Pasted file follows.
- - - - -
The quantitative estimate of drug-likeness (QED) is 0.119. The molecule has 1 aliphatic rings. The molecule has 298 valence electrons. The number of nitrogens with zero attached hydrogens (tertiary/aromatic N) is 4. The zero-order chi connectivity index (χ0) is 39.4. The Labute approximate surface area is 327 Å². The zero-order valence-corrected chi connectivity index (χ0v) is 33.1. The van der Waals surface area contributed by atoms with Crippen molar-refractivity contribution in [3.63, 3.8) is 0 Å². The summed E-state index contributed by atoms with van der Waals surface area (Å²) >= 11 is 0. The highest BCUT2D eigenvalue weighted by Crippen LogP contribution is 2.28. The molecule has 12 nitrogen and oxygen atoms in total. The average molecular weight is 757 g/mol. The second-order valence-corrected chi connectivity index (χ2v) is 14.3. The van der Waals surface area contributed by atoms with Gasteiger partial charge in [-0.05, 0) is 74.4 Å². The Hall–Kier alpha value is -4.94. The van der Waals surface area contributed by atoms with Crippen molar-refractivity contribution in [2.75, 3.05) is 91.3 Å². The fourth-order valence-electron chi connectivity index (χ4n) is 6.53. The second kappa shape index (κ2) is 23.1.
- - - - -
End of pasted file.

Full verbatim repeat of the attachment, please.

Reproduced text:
The quantitative estimate of drug-likeness (QED) is 0.119. The molecule has 1 aliphatic rings. The molecule has 298 valence electrons. The number of nitrogens with zero attached hydrogens (tertiary/aromatic N) is 4. The zero-order chi connectivity index (χ0) is 39.4. The Labute approximate surface area is 327 Å². The zero-order valence-corrected chi connectivity index (χ0v) is 33.1. The van der Waals surface area contributed by atoms with Crippen molar-refractivity contribution in [3.63, 3.8) is 0 Å². The summed E-state index contributed by atoms with van der Waals surface area (Å²) >= 11 is 0. The highest BCUT2D eigenvalue weighted by Crippen LogP contribution is 2.28. The molecule has 12 nitrogen and oxygen atoms in total. The average molecular weight is 757 g/mol. The second-order valence-corrected chi connectivity index (χ2v) is 14.3. The van der Waals surface area contributed by atoms with Gasteiger partial charge in [-0.05, 0) is 74.4 Å². The Hall–Kier alpha value is -4.94. The van der Waals surface area contributed by atoms with Crippen molar-refractivity contribution in [2.75, 3.05) is 91.3 Å². The fourth-order valence-electron chi connectivity index (χ4n) is 6.53. The second kappa shape index (κ2) is 23.1.